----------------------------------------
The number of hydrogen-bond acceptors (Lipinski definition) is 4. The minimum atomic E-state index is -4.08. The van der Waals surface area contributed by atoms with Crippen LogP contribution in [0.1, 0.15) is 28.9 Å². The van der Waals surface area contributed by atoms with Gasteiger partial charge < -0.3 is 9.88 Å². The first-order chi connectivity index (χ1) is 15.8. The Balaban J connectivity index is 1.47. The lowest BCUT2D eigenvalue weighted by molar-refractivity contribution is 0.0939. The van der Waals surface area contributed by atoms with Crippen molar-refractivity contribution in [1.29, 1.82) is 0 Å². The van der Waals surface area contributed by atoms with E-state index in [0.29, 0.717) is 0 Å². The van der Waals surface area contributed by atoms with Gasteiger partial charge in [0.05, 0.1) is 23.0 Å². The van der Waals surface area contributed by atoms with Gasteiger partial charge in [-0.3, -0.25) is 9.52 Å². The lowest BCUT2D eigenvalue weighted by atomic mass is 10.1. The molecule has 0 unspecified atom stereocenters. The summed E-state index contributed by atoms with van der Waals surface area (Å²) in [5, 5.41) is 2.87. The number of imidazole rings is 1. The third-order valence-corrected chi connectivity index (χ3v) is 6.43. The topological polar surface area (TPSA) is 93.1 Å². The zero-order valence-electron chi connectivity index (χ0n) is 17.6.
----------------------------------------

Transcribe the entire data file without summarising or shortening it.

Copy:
The number of hydrogen-bond acceptors (Lipinski definition) is 4. The minimum atomic E-state index is -4.08. The van der Waals surface area contributed by atoms with Crippen LogP contribution in [0.1, 0.15) is 28.9 Å². The van der Waals surface area contributed by atoms with Gasteiger partial charge < -0.3 is 9.88 Å². The first-order chi connectivity index (χ1) is 15.8. The Balaban J connectivity index is 1.47. The lowest BCUT2D eigenvalue weighted by molar-refractivity contribution is 0.0939. The van der Waals surface area contributed by atoms with Crippen molar-refractivity contribution in [1.29, 1.82) is 0 Å². The van der Waals surface area contributed by atoms with E-state index in [0.29, 0.717) is 0 Å². The van der Waals surface area contributed by atoms with Gasteiger partial charge in [0.05, 0.1) is 23.0 Å². The van der Waals surface area contributed by atoms with Gasteiger partial charge in [-0.3, -0.25) is 9.52 Å². The lowest BCUT2D eigenvalue weighted by atomic mass is 10.1. The molecule has 0 unspecified atom stereocenters. The summed E-state index contributed by atoms with van der Waals surface area (Å²) in [5, 5.41) is 2.87. The number of imidazole rings is 1. The third-order valence-corrected chi connectivity index (χ3v) is 6.43. The topological polar surface area (TPSA) is 93.1 Å². The zero-order valence-electron chi connectivity index (χ0n) is 17.6.